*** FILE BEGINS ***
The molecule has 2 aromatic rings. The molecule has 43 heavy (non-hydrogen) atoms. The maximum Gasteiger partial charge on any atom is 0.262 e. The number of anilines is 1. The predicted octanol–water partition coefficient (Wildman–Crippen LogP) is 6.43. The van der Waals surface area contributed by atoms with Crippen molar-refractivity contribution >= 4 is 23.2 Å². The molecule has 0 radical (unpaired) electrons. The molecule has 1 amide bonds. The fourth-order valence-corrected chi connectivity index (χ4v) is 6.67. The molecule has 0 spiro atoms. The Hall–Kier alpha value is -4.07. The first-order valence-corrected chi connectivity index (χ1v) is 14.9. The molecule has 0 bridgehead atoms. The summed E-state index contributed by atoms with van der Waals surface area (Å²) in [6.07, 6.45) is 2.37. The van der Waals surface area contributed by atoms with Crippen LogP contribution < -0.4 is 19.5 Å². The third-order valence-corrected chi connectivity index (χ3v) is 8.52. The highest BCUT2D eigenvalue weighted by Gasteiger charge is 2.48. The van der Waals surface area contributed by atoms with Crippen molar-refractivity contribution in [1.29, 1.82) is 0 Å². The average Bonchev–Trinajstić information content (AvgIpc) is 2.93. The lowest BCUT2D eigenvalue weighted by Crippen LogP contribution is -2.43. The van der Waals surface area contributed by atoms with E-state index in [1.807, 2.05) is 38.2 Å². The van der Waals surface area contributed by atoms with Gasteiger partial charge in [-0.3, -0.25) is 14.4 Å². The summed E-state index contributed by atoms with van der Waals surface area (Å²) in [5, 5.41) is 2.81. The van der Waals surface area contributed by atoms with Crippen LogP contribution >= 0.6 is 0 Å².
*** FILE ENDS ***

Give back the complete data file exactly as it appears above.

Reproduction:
The molecule has 2 aromatic rings. The molecule has 43 heavy (non-hydrogen) atoms. The maximum Gasteiger partial charge on any atom is 0.262 e. The number of anilines is 1. The predicted octanol–water partition coefficient (Wildman–Crippen LogP) is 6.43. The van der Waals surface area contributed by atoms with Crippen molar-refractivity contribution >= 4 is 23.2 Å². The molecule has 0 radical (unpaired) electrons. The molecule has 1 amide bonds. The fourth-order valence-corrected chi connectivity index (χ4v) is 6.67. The molecule has 0 spiro atoms. The Hall–Kier alpha value is -4.07. The first-order valence-corrected chi connectivity index (χ1v) is 14.9. The molecule has 0 bridgehead atoms. The summed E-state index contributed by atoms with van der Waals surface area (Å²) in [6.07, 6.45) is 2.37. The van der Waals surface area contributed by atoms with Crippen LogP contribution < -0.4 is 19.5 Å². The third-order valence-corrected chi connectivity index (χ3v) is 8.52. The highest BCUT2D eigenvalue weighted by Gasteiger charge is 2.48. The van der Waals surface area contributed by atoms with Crippen molar-refractivity contribution in [1.29, 1.82) is 0 Å². The average Bonchev–Trinajstić information content (AvgIpc) is 2.93. The lowest BCUT2D eigenvalue weighted by Crippen LogP contribution is -2.43. The van der Waals surface area contributed by atoms with E-state index in [1.807, 2.05) is 38.2 Å². The van der Waals surface area contributed by atoms with Gasteiger partial charge in [-0.3, -0.25) is 14.4 Å². The summed E-state index contributed by atoms with van der Waals surface area (Å²) in [5, 5.41) is 2.81. The van der Waals surface area contributed by atoms with Crippen LogP contribution >= 0.6 is 0 Å².